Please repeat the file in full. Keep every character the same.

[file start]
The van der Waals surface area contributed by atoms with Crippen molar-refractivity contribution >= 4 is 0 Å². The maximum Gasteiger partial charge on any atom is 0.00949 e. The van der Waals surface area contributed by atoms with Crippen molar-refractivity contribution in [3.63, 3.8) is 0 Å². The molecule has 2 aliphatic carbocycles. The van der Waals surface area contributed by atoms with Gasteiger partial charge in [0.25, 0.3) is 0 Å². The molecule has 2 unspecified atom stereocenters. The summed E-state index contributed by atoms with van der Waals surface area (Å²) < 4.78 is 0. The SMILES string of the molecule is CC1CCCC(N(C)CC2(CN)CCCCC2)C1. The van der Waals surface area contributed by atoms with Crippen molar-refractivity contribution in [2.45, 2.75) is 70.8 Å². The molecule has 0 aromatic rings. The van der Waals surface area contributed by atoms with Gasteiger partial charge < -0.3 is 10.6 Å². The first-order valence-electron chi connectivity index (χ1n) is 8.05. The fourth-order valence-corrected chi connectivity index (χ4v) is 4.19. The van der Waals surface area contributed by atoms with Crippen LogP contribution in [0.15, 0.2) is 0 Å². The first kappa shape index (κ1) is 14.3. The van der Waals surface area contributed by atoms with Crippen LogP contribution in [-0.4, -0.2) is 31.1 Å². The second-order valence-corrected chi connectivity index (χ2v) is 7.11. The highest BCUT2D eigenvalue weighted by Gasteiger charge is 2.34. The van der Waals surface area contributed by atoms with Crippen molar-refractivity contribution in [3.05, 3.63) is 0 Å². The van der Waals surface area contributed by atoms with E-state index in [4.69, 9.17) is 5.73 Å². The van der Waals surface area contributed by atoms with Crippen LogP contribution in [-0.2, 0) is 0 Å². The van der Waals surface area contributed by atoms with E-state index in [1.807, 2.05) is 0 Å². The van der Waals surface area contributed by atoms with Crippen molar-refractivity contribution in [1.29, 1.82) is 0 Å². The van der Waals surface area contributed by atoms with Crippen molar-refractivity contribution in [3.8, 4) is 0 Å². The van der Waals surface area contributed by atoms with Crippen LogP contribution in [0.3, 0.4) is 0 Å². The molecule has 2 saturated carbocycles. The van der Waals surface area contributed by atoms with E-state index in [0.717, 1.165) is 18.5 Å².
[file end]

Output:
The van der Waals surface area contributed by atoms with Crippen molar-refractivity contribution >= 4 is 0 Å². The maximum Gasteiger partial charge on any atom is 0.00949 e. The van der Waals surface area contributed by atoms with Crippen molar-refractivity contribution in [3.63, 3.8) is 0 Å². The molecule has 2 aliphatic carbocycles. The van der Waals surface area contributed by atoms with Gasteiger partial charge in [0.25, 0.3) is 0 Å². The molecule has 2 unspecified atom stereocenters. The summed E-state index contributed by atoms with van der Waals surface area (Å²) < 4.78 is 0. The SMILES string of the molecule is CC1CCCC(N(C)CC2(CN)CCCCC2)C1. The van der Waals surface area contributed by atoms with Crippen molar-refractivity contribution in [2.45, 2.75) is 70.8 Å². The molecule has 0 aromatic rings. The van der Waals surface area contributed by atoms with Gasteiger partial charge < -0.3 is 10.6 Å². The first-order valence-electron chi connectivity index (χ1n) is 8.05. The fourth-order valence-corrected chi connectivity index (χ4v) is 4.19. The van der Waals surface area contributed by atoms with Crippen LogP contribution in [0.15, 0.2) is 0 Å². The first kappa shape index (κ1) is 14.3. The van der Waals surface area contributed by atoms with Crippen LogP contribution in [-0.4, -0.2) is 31.1 Å². The second-order valence-corrected chi connectivity index (χ2v) is 7.11. The highest BCUT2D eigenvalue weighted by Gasteiger charge is 2.34. The van der Waals surface area contributed by atoms with Crippen molar-refractivity contribution in [3.05, 3.63) is 0 Å². The van der Waals surface area contributed by atoms with E-state index in [4.69, 9.17) is 5.73 Å². The van der Waals surface area contributed by atoms with Crippen LogP contribution in [-0.2, 0) is 0 Å². The van der Waals surface area contributed by atoms with E-state index in [1.807, 2.05) is 0 Å². The van der Waals surface area contributed by atoms with Crippen molar-refractivity contribution in [1.29, 1.82) is 0 Å². The van der Waals surface area contributed by atoms with Crippen molar-refractivity contribution in [3.8, 4) is 0 Å². The van der Waals surface area contributed by atoms with Crippen LogP contribution in [0.3, 0.4) is 0 Å². The molecule has 2 saturated carbocycles. The van der Waals surface area contributed by atoms with E-state index in [0.717, 1.165) is 18.5 Å².